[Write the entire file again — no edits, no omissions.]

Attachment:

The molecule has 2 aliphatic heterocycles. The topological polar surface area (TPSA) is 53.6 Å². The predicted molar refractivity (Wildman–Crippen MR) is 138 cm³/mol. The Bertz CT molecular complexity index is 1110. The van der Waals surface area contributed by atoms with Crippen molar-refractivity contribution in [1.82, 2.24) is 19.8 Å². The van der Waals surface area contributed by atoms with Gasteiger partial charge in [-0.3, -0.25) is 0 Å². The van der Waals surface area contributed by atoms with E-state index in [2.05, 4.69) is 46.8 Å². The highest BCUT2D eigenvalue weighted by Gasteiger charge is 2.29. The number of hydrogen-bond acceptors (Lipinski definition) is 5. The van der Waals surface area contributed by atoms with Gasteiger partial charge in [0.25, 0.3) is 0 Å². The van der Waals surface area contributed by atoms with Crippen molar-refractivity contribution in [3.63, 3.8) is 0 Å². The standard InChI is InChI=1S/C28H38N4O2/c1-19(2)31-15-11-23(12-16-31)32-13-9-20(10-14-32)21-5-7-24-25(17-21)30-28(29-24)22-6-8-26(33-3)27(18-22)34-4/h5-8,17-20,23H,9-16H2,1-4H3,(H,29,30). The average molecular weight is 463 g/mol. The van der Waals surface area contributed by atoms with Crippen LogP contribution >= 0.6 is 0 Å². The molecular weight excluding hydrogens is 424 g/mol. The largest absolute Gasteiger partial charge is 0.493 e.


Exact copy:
The molecule has 2 aliphatic heterocycles. The topological polar surface area (TPSA) is 53.6 Å². The predicted molar refractivity (Wildman–Crippen MR) is 138 cm³/mol. The Bertz CT molecular complexity index is 1110. The van der Waals surface area contributed by atoms with Crippen molar-refractivity contribution in [1.82, 2.24) is 19.8 Å². The van der Waals surface area contributed by atoms with Gasteiger partial charge in [-0.3, -0.25) is 0 Å². The van der Waals surface area contributed by atoms with E-state index in [2.05, 4.69) is 46.8 Å². The highest BCUT2D eigenvalue weighted by Gasteiger charge is 2.29. The number of hydrogen-bond acceptors (Lipinski definition) is 5. The van der Waals surface area contributed by atoms with Gasteiger partial charge in [0.25, 0.3) is 0 Å². The van der Waals surface area contributed by atoms with Crippen molar-refractivity contribution in [3.63, 3.8) is 0 Å². The standard InChI is InChI=1S/C28H38N4O2/c1-19(2)31-15-11-23(12-16-31)32-13-9-20(10-14-32)21-5-7-24-25(17-21)30-28(29-24)22-6-8-26(33-3)27(18-22)34-4/h5-8,17-20,23H,9-16H2,1-4H3,(H,29,30). The average molecular weight is 463 g/mol. The van der Waals surface area contributed by atoms with Crippen LogP contribution >= 0.6 is 0 Å². The molecular weight excluding hydrogens is 424 g/mol. The largest absolute Gasteiger partial charge is 0.493 e.